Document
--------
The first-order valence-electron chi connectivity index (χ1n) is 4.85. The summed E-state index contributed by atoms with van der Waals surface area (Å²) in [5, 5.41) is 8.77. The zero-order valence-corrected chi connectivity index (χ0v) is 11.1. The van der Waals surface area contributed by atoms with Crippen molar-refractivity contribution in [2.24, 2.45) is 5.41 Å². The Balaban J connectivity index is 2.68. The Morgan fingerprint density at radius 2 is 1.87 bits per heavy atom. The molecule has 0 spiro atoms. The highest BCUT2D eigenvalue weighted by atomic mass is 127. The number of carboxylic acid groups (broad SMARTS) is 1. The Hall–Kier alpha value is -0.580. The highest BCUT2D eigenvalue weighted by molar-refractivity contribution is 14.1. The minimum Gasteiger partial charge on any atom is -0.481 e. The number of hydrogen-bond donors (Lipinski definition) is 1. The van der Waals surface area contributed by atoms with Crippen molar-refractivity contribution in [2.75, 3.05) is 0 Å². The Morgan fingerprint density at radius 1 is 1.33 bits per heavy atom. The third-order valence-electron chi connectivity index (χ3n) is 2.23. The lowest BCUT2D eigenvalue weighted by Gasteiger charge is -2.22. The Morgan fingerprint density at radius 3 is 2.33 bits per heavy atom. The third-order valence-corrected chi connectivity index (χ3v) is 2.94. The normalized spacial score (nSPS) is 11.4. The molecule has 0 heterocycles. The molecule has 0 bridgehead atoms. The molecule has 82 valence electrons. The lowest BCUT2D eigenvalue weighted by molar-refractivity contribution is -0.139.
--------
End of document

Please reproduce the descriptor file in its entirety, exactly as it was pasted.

The first-order valence-electron chi connectivity index (χ1n) is 4.85. The summed E-state index contributed by atoms with van der Waals surface area (Å²) in [5, 5.41) is 8.77. The zero-order valence-corrected chi connectivity index (χ0v) is 11.1. The van der Waals surface area contributed by atoms with Crippen molar-refractivity contribution in [2.24, 2.45) is 5.41 Å². The Balaban J connectivity index is 2.68. The Morgan fingerprint density at radius 2 is 1.87 bits per heavy atom. The molecule has 0 spiro atoms. The highest BCUT2D eigenvalue weighted by atomic mass is 127. The number of carboxylic acid groups (broad SMARTS) is 1. The Hall–Kier alpha value is -0.580. The highest BCUT2D eigenvalue weighted by molar-refractivity contribution is 14.1. The minimum Gasteiger partial charge on any atom is -0.481 e. The number of hydrogen-bond donors (Lipinski definition) is 1. The van der Waals surface area contributed by atoms with Crippen molar-refractivity contribution in [2.75, 3.05) is 0 Å². The Morgan fingerprint density at radius 1 is 1.33 bits per heavy atom. The third-order valence-electron chi connectivity index (χ3n) is 2.23. The lowest BCUT2D eigenvalue weighted by Gasteiger charge is -2.22. The Morgan fingerprint density at radius 3 is 2.33 bits per heavy atom. The third-order valence-corrected chi connectivity index (χ3v) is 2.94. The normalized spacial score (nSPS) is 11.4. The molecule has 0 heterocycles. The molecule has 0 bridgehead atoms. The molecule has 82 valence electrons. The lowest BCUT2D eigenvalue weighted by molar-refractivity contribution is -0.139.